Abbas and his mother are about to board a plane for Turkey when authorities order her to remain in post-Revolution Iran with his father, Karim; Abbas, at Karim’s insistence, flies alone to Istanbul to stay and apply for a British visa—he is 9.
Abbas doesn’t speak Turkish; a promised helper fails him; the fleabag hotel he’s deposited in is in a dangerous neighborhood. His intelligence, resilience and cocky charm help (though he owes more to luck and the kindness of strangers). He survives—barely. Karim’s lessons (be wary of strangers, change currency on the black market, eat just one meal a day to save money) go only so far. Here, everyone’s a stranger. Abbas must learn to tell friend from foe. Kazerooni doesn’t dilute harsh events or assign them benign meanings retroactively—there’s no “everything happens for a reason.” Abbas’ anguish and fear, his repeatedly dashed hopes are wrenching. Yet whether he’s crushed or elated, the story itself is uplifting; readers will feel exhilarated when he solves a problem or makes the important discovery that what terrifies him—his vulnerability—is his biggest asset, bringing him notice from kindly adults who offer help. Other accounts of displaced children—China’s “paper sons,” young Central American refugees—have borne witness to ways human-generated calamities harm their weakest victims, but seldom this convincingly. Although Abbas’ account can be harrowing, it is told plainly, and these are not, regrettably, uncommon experiences for children, making this both accessible to and suitable for a middle-grade audience.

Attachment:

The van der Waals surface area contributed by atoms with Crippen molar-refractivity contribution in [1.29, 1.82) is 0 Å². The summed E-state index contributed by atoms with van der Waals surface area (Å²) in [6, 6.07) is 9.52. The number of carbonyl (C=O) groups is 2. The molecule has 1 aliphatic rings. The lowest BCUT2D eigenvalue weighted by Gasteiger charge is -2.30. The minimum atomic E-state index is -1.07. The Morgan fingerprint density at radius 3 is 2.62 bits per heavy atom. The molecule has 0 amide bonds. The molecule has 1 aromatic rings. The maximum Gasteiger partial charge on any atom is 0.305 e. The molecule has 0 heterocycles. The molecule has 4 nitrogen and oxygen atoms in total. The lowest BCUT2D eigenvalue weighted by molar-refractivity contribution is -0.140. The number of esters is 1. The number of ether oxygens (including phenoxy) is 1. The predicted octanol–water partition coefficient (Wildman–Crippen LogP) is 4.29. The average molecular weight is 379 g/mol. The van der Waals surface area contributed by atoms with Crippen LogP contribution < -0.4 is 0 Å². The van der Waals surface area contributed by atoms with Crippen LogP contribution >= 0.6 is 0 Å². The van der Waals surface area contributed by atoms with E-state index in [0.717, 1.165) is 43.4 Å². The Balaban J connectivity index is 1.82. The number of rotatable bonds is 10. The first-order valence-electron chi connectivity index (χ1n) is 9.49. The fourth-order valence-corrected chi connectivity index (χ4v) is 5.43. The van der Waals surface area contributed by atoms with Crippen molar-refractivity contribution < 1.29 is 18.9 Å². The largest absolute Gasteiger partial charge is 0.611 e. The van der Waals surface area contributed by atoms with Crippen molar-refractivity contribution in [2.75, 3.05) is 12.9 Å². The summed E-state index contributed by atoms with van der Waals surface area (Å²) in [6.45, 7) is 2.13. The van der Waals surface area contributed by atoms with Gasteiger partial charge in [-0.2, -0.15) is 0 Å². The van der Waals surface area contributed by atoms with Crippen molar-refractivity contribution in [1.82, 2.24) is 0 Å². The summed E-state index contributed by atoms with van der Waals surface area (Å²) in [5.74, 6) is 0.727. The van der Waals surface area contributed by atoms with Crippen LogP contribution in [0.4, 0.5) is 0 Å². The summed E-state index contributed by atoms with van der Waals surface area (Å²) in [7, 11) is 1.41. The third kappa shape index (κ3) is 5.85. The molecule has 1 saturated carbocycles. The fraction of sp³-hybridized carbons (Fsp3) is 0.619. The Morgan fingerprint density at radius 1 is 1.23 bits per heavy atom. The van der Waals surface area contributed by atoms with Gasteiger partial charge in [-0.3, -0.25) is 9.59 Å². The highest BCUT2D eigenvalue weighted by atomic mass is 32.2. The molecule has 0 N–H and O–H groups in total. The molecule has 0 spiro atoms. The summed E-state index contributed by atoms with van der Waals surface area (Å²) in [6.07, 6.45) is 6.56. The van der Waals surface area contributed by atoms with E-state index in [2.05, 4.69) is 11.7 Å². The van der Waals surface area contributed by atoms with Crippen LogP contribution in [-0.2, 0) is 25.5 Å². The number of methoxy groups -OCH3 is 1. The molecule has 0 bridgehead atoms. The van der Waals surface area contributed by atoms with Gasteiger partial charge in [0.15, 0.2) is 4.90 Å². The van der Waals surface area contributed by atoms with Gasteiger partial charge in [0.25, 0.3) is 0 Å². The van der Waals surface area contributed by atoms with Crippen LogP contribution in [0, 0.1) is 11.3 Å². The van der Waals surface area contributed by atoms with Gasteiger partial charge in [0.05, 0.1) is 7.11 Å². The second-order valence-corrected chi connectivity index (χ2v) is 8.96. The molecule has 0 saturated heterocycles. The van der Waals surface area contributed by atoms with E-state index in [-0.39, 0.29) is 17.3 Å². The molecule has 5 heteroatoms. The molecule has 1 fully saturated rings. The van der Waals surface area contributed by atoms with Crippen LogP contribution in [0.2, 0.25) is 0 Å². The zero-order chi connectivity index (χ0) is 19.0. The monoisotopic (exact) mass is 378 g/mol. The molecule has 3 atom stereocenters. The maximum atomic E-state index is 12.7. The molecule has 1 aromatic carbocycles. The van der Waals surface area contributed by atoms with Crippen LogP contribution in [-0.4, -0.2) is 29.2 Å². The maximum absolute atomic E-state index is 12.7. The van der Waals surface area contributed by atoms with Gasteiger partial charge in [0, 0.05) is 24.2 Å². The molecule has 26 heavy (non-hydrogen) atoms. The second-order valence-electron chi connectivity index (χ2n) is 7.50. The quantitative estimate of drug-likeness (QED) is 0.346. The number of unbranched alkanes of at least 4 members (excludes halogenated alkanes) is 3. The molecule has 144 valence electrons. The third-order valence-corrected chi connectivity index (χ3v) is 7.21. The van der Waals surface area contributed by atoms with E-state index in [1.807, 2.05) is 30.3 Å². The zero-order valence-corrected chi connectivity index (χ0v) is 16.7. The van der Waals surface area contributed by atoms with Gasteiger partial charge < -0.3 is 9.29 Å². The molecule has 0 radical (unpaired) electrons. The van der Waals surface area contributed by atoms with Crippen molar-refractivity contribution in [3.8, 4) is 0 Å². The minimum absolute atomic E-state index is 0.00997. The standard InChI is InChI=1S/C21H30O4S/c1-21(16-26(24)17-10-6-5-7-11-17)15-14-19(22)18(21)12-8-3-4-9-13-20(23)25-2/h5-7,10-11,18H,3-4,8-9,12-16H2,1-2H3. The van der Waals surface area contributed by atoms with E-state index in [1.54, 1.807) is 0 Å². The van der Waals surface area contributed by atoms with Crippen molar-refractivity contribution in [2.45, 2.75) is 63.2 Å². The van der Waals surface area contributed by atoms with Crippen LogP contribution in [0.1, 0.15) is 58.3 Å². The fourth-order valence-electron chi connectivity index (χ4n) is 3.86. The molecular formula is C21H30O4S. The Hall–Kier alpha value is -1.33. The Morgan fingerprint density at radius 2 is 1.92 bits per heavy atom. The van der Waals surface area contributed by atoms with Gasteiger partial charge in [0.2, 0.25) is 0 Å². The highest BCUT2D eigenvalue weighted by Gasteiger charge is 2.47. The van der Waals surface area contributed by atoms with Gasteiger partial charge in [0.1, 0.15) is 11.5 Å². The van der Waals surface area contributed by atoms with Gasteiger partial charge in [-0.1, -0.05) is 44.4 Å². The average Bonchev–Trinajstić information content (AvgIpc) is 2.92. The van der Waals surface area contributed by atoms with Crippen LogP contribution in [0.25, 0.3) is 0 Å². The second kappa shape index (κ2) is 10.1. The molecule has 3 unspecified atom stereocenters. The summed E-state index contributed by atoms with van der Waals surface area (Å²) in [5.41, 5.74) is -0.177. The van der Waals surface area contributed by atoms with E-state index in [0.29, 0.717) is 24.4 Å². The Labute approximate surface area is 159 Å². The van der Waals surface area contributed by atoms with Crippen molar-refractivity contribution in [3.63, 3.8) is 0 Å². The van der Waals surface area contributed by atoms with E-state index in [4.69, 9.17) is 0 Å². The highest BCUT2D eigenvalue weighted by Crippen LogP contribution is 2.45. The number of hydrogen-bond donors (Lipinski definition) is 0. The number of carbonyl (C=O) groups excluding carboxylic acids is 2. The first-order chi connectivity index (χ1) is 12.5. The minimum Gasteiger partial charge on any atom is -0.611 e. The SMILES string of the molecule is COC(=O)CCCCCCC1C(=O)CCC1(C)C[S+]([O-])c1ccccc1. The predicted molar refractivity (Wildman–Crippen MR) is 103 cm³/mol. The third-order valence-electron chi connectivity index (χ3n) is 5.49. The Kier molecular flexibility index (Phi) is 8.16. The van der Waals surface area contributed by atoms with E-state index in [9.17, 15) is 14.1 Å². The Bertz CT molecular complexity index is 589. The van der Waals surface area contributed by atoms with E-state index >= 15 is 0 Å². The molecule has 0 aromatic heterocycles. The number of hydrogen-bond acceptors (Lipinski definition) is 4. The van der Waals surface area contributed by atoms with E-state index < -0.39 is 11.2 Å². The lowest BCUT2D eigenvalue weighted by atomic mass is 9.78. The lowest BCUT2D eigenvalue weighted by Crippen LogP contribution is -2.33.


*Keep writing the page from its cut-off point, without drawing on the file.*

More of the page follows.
Readers are often promised unforgettable protagonists—this memoir delivers one. (author’s note) (Memoir. 9-14)